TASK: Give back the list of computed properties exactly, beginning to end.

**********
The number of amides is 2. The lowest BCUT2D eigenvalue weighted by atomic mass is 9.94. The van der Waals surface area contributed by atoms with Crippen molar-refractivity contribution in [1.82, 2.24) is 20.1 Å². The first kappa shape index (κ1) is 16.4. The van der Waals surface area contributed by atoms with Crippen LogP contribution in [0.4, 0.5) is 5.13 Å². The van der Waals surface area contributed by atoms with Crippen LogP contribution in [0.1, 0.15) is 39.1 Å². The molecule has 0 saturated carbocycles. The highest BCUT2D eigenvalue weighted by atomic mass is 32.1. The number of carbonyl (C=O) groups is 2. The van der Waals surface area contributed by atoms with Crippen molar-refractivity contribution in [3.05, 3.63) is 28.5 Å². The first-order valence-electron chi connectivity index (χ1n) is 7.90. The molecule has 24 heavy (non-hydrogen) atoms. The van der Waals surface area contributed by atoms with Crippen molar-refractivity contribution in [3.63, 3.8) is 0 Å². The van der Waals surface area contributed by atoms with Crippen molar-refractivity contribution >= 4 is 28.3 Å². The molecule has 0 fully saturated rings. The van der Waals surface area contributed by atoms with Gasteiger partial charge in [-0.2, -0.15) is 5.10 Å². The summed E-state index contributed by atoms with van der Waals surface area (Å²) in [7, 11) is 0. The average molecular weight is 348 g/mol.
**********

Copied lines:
The number of amides is 2. The lowest BCUT2D eigenvalue weighted by atomic mass is 9.94. The van der Waals surface area contributed by atoms with Crippen molar-refractivity contribution in [1.82, 2.24) is 20.1 Å². The first kappa shape index (κ1) is 16.4. The van der Waals surface area contributed by atoms with Crippen LogP contribution in [0.4, 0.5) is 5.13 Å². The van der Waals surface area contributed by atoms with Crippen LogP contribution in [0.1, 0.15) is 39.1 Å². The molecule has 0 saturated carbocycles. The highest BCUT2D eigenvalue weighted by atomic mass is 32.1. The number of carbonyl (C=O) groups is 2. The van der Waals surface area contributed by atoms with Crippen molar-refractivity contribution in [3.05, 3.63) is 28.5 Å². The first-order valence-electron chi connectivity index (χ1n) is 7.90. The molecule has 24 heavy (non-hydrogen) atoms. The van der Waals surface area contributed by atoms with Crippen molar-refractivity contribution in [3.63, 3.8) is 0 Å². The van der Waals surface area contributed by atoms with Crippen molar-refractivity contribution >= 4 is 28.3 Å². The molecule has 0 fully saturated rings. The van der Waals surface area contributed by atoms with Gasteiger partial charge in [-0.2, -0.15) is 5.10 Å². The summed E-state index contributed by atoms with van der Waals surface area (Å²) in [7, 11) is 0. The average molecular weight is 348 g/mol.